Backed by a nine-piece band, the stunning Dirty Virgin dancers and a loyal legion of fans, smooth crooner Matt Goss is reviving the magic and glamour of vintage Vegas four nights a week at Caesars Palace.
After experiencing Goss’ show for ourselves, we sat down with the performer to get the inside scoop on his revamped act, his new life as a Las Vegas local and why he believes it is so important to keep the vibe of ’60s Vegas pulsing throughout the Entertainment Capital of the World.
“I truly believe when I say this that [The Gossy Room] is the most magical place at Casesars Palace,” said Goss as he topped off his hot mint and honey tea in a private booth at Spago.
Formerly Cleopatra’s Barge, The Gossy Room is an intimate 165-seat venue that has hosted numerous icons including Frank Sinatra and Sammy Davis Jr. since its opening in the ’70s.
A hotspot in its heyday but momentarily cast aside with the introduction of Vegas’ megaclubs, Goss is not only bringing back the intimate entertainment experience that once ruled the days of yesteryear but, in true Gossy fashion, he is doing so with style… lots of it.
Stepping into The Gossy Room is like entering a wrinkle in time. Oozing with glamour, the room’s sultry hues of crimson and Jessica Rabbit-red complement the golden décor and dim flickers of tabletop candles and scattered sconces set the swanky mood.
“The Gossy Room is like Ronnie Scotts in London; one of the greatest jazz clubs…My dream is for the Gossy Room to become one of the greatest swing, jazz, soul venues in the world,” offered Goss.
Engulfed in the room’s romance, the clinking champagne flutes, laughter and excited chatter of the crowd add to the posh ambiance before Goss’ velvet vocals command the attention of the dapper attendees.
“There is no dress code on the ticket but everybody naturally dresses up,” Goss explained. “They know what perfume they are wearing, what heels they are wearing, what dress they are wearing, probably get their hair done and the guys, you know, suit, tie, shirt, cuff link, shoes… I don’t need to ask them. It [is like] a prerequisite to what I do.”
And by the looks of the dressed-to-the-nines patrons, the grace of tuxedo-clad Goss is reciprocated in spades on a nightly basis.
As the clock strikes 9:30 p.m. the swinging speakeasy-esque band strikes up and after the show opens with his original “All About the Hang,” Goss welcomes the awe-struck atendees and proceeds to serenade the onlookers.
Singing two-thirds original music as well as an assortment of covers from personal musical influences, Goss’ nearly two-hour long performance boasts a little something for everyone. Muted trumpets lead into hits off of his “Life You Imagine” including the venomous “Evil,” the powerful “Strong,” which has been adopted by Susan G. Komen for the Cure as their foundation anthem, as well as Goss’ newest hit “Movies in Your Mind,” which he wrote after losing his mother to breast cancer last year.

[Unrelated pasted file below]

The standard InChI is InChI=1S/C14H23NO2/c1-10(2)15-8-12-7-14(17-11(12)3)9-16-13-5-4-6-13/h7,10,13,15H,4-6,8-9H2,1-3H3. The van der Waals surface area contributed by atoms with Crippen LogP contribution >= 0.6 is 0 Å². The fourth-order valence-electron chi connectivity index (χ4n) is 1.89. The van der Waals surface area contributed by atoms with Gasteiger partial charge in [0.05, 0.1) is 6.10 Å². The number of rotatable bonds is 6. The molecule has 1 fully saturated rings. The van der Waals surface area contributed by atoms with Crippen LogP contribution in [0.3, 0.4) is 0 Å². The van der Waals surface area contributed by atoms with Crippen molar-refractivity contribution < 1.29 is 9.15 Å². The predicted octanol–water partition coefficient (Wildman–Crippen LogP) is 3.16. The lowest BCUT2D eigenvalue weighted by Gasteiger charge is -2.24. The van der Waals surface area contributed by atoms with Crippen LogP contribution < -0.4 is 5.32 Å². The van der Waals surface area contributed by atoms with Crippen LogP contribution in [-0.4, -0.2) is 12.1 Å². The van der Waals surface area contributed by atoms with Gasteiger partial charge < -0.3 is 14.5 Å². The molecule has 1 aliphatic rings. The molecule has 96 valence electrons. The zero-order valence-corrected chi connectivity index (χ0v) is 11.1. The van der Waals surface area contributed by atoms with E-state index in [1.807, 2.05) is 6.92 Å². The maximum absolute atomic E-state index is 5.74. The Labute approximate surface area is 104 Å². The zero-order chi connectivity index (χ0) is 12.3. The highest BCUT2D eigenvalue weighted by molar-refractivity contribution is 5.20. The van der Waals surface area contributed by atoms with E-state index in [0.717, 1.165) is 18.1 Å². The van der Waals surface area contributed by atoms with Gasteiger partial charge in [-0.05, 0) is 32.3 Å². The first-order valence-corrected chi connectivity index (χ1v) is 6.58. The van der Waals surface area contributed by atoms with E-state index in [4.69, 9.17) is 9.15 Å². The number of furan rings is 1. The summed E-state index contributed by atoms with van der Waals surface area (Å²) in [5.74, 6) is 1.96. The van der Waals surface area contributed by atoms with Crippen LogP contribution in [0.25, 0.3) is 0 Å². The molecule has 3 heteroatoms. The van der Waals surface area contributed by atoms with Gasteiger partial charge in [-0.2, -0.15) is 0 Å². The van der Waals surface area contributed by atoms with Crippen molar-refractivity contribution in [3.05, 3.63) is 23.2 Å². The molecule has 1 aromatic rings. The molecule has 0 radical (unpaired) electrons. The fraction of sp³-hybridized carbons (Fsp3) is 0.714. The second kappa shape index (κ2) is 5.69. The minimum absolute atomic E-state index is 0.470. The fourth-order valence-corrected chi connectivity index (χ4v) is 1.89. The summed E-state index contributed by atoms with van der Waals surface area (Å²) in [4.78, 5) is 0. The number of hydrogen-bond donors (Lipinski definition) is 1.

Goss’ vocals are intoxicating as is, but it is the emotion fueling every note that pulls on the audience’s heartstrings. “Last night, I played “Movies in Your Mind” and there were three people crying,” Goss said. “I sing from such an absurdly deep place, I mean, my soul is naked on stage.”
Similar to the days when the entertainers were your friends and audience/performer interaction was common practice during the shows, Goss’ approach fuses the audience in a comparable fashion.
“You have to be completely and utterly on your game and involved in the crowd because people may say something that you’ll hear. The exact sentence people around them will hear it and I have managed to find a way to make sure it always becomes part of my show.” Goss explained. “What I want people to feel is a connection to me and my band and my songs and then I want them to feel completely and utterly uplifted.”
And the confirmation of Goss’ success in this desire primarily occurs after the show. “I think when I have Las Vegans coming up to me and saying, ‘thank you,’ that to me is a job done. You know? When a Las Vegan comes to my show and says ‘thank you for bringing Las Vegas back,’ that is what motivates me.”
Recently buying a house in town, Goss wasted no time in submerging himself in the Vegas way of life. “There’s community here, there are schools, there are philanthropic, very, very profound philanthropic activities … I couldn’t have been here if there wasn’t substance here, and every day I am floored [by this city’s] composure and poise.”
Already deeply involved with various charities around the valley including Opportunity Village, Larry Ruvo’s Keep Memory Alive foundation as well as Susan G. Komen for the Cure, it is unmistakable that Goss’ generosity and grace toward our now shared community is mirrored. “I don’t know how the hell I’ve ended up here, but this town has taken me under its wing on a level that I could not have imagined.”
While his charitable efforts are a contribution to Las Vegas on a public scale and having gifted the city with his soon-to-be iconic Sin City ode “Lovely Las Vegas,” his effort to reintroduce the forgotten prestige and glamour of the Rat Pack era is an ongoing effort. With hopes that the ways of generation’s past will evolve and be incorporated into the Vegas scene once more, the gentleman facetiously admits, “I don’t want to see women walking around in bare feet in public spaces anymore.”
As our conversation came to a close, Goss drained the contents of his teacup, refocused his glacier ice-blue eyes and offered us the simple truth: “If you want to go and be dressed up and you don’t want to be pushed around and you don’t want to be told where you can go and not go, then come to my show and let loose and be glamorous because like I say, glamour will never go out of style.”
Click here for Matt Goss’ full performance schedule at Caesars Palace.